This gorgeous picture book is by the creators of Bushland Lullaby and is written in the same beautifully rhythmic verse, smooth and gentle, perfect for bedtime reading. Young children will delight in the differing ways the animals curl up to sleep, alone or in groups.
The delicate illustrations, created using watercolour, gouache, rice papers and pencil, are wonderfully textured with soft calming colours and the animals, especially the babies, are very cute.
An attractive hardcover with thick glossy pages, this will withstand multiple reads and little hands. It is a great picture book for the young, from babies to pre-schoolers.

Wednesday, 28 May 2014

Knick Knack Bushwhack

Knick Knack Bushwhack illustrated by Mandy Foot (Lothian/Hachette)
PB RRP $14.99
ISBN: 9780734413123
Reviewed by Hilary Smillie
An Aussie version of the classic song, Knick Knack Paddywack forms the text of this imaginative picture book that practically jumps with Mandy Foot's amusing illustrations.
Lively depictions of Australian bush animals and birds having a bushwack give small readers plenty to enjoy. Any sense of the normal behaviour of our bush creatures is pushed aside as the dry creek bed becomes a performance arena. Sticks, wooden spoons, tin cans, bottle tops and bottles are some of the instruments wielded by the energetic performers to create a lot of noisy fun.
Mums and dads will no doubt sing these new words with similar gusto to the original as toddlers drink in the scenarios.
This little snake, she plays six,
she plays knick knack with a hiss.
With a knick knack bushwack, though she likes to roam,
this little snake comes gliding home is just one example of the lyrics which will get small fingers drumming and counting.
Along with Mandy's engaging animals and busy backgrounds are strings of musical notes reminding the reader to sing. The maraca-shaking magpies on the frontispiece and endpiece accompanying the musical score are engaging and fun.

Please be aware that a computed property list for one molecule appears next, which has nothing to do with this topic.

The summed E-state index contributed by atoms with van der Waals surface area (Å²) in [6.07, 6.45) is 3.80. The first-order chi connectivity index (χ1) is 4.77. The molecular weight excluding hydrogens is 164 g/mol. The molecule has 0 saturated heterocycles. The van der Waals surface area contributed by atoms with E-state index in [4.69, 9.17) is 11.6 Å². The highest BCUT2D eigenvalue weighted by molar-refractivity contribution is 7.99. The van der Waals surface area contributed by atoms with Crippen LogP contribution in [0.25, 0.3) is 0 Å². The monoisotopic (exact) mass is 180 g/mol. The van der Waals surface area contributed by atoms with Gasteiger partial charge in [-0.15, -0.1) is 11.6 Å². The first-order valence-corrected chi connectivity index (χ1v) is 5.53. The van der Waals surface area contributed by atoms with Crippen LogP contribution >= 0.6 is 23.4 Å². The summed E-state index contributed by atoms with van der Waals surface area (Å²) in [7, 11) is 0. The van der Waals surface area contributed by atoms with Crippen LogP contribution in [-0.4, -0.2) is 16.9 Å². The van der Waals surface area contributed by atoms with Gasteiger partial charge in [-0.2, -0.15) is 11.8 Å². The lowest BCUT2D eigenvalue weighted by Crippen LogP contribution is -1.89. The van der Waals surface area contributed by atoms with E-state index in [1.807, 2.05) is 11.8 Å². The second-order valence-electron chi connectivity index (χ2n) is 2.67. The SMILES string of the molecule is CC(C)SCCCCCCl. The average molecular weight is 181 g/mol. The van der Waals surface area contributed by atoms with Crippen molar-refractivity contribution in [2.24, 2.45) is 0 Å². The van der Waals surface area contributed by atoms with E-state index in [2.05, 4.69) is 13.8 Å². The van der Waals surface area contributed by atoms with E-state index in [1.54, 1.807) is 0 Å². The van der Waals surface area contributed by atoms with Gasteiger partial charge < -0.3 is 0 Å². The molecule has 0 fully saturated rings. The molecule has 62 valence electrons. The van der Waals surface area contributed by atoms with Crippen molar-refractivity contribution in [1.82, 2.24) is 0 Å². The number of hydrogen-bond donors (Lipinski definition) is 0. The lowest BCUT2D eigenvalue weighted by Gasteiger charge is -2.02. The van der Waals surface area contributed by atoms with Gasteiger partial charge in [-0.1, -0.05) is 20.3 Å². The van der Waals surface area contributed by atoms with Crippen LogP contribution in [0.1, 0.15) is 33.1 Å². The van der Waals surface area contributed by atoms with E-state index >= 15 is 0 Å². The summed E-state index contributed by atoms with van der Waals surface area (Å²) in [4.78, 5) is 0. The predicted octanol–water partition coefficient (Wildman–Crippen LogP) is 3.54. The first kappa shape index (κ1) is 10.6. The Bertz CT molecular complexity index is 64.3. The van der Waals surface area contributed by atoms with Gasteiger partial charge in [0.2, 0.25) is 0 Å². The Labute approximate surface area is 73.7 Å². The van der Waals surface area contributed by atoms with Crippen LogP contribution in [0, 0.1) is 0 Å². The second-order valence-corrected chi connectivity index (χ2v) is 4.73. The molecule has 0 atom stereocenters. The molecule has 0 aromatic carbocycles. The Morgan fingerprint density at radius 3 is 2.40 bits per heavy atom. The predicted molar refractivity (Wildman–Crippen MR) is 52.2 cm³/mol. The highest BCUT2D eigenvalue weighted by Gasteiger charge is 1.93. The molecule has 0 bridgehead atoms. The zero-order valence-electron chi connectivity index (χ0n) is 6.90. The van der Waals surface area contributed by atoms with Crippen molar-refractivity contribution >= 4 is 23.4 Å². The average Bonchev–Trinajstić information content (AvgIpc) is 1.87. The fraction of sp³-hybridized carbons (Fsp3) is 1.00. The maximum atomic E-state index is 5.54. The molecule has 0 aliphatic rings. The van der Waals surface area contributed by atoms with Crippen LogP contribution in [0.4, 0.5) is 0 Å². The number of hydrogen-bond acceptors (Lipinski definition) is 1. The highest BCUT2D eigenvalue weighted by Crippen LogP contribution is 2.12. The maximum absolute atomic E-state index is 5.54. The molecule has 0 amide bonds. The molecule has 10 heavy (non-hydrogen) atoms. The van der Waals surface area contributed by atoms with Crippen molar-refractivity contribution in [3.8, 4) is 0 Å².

Colour and action and whimsical wildlife makes this an exuberant and appealing picture book for toddlers and adults alike. 

Tuesday, 27 May 2014

As I Grew Older

As I Grew Older written and illustrated by Ian Abdulla (Working Title Press)
PB RRP $14.99
ISBN 9781921504693
Reviewed by Vicki Thornton
Subtitled ‘The life and times of a Nunga growing up along the Murray River.’

With Ian Abdulla’s bright and naïve pictures, this is a history of a Nunga (Aboriginal) family living by the Murray River in the 1950’s and 1960’s. During this time there were very little opportunities for employment for Aborigines, and to survive, most families turned to the ways of their ancestors.

Abdulla describes with honesty everyday moments living on the land by the Murray River entailed such as buying sheep heads to eat, picking grapes to make some extra money, as well as hunting swan eggs to eat and catching rats to sell for their skins. It is a lost time, an important part of not only Australia’s social history but that of the Aboriginal people. 

Abdulla is sometimes described as one of the Australia’s greatest naïve artists, and his artwork helps to bring alive these childhood memories that to the majority of us are totally foreign. Ideal for middle and older primary children, wanting to know about the Aboriginal experience as well as that of Australia’s social history.

Monday, 26 May 2014

Billy is a Dragon: First Bite